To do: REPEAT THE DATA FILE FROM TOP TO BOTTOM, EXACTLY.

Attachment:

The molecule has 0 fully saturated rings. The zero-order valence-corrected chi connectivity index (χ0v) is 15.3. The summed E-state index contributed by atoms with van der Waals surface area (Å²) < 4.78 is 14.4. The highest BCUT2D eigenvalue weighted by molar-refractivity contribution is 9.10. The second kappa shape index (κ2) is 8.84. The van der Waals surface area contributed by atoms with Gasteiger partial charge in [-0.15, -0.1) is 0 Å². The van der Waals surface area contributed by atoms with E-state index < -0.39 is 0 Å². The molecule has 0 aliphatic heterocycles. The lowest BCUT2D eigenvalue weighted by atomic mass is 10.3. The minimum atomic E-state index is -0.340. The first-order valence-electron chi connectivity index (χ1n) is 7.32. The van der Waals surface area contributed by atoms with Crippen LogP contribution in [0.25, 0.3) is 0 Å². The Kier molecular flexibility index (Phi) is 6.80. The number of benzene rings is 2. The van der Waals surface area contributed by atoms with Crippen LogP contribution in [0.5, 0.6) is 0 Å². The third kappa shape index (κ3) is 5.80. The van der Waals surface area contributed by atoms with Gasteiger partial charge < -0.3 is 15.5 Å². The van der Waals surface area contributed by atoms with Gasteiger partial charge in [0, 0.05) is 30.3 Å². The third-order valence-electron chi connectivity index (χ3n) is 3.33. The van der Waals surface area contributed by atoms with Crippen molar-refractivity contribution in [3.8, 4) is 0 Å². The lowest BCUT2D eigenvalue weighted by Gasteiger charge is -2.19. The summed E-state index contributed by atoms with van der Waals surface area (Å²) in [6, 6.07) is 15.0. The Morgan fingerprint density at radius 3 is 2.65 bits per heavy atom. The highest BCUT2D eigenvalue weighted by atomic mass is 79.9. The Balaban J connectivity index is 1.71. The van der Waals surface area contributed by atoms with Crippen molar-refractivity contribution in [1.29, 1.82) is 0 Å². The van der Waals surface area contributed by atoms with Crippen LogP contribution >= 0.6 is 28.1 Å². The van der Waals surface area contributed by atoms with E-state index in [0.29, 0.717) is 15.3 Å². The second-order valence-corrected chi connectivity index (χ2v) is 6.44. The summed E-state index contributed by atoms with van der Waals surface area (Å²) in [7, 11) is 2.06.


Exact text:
The molecule has 0 fully saturated rings. The zero-order valence-corrected chi connectivity index (χ0v) is 15.3. The summed E-state index contributed by atoms with van der Waals surface area (Å²) < 4.78 is 14.4. The highest BCUT2D eigenvalue weighted by molar-refractivity contribution is 9.10. The second kappa shape index (κ2) is 8.84. The van der Waals surface area contributed by atoms with Gasteiger partial charge in [-0.15, -0.1) is 0 Å². The van der Waals surface area contributed by atoms with E-state index < -0.39 is 0 Å². The molecule has 0 aliphatic heterocycles. The lowest BCUT2D eigenvalue weighted by atomic mass is 10.3. The minimum atomic E-state index is -0.340. The first-order valence-electron chi connectivity index (χ1n) is 7.32. The van der Waals surface area contributed by atoms with Crippen LogP contribution in [0.25, 0.3) is 0 Å². The Kier molecular flexibility index (Phi) is 6.80. The number of benzene rings is 2. The van der Waals surface area contributed by atoms with Crippen LogP contribution in [0.5, 0.6) is 0 Å². The third kappa shape index (κ3) is 5.80. The van der Waals surface area contributed by atoms with Gasteiger partial charge < -0.3 is 15.5 Å². The van der Waals surface area contributed by atoms with Gasteiger partial charge in [0, 0.05) is 30.3 Å². The third-order valence-electron chi connectivity index (χ3n) is 3.33. The van der Waals surface area contributed by atoms with Crippen molar-refractivity contribution in [3.8, 4) is 0 Å². The lowest BCUT2D eigenvalue weighted by Gasteiger charge is -2.19. The summed E-state index contributed by atoms with van der Waals surface area (Å²) in [6, 6.07) is 15.0. The Morgan fingerprint density at radius 3 is 2.65 bits per heavy atom. The highest BCUT2D eigenvalue weighted by atomic mass is 79.9. The Balaban J connectivity index is 1.71. The van der Waals surface area contributed by atoms with Crippen molar-refractivity contribution in [1.29, 1.82) is 0 Å². The van der Waals surface area contributed by atoms with Crippen LogP contribution >= 0.6 is 28.1 Å². The van der Waals surface area contributed by atoms with E-state index in [0.29, 0.717) is 15.3 Å². The second-order valence-corrected chi connectivity index (χ2v) is 6.44. The summed E-state index contributed by atoms with van der Waals surface area (Å²) in [7, 11) is 2.06.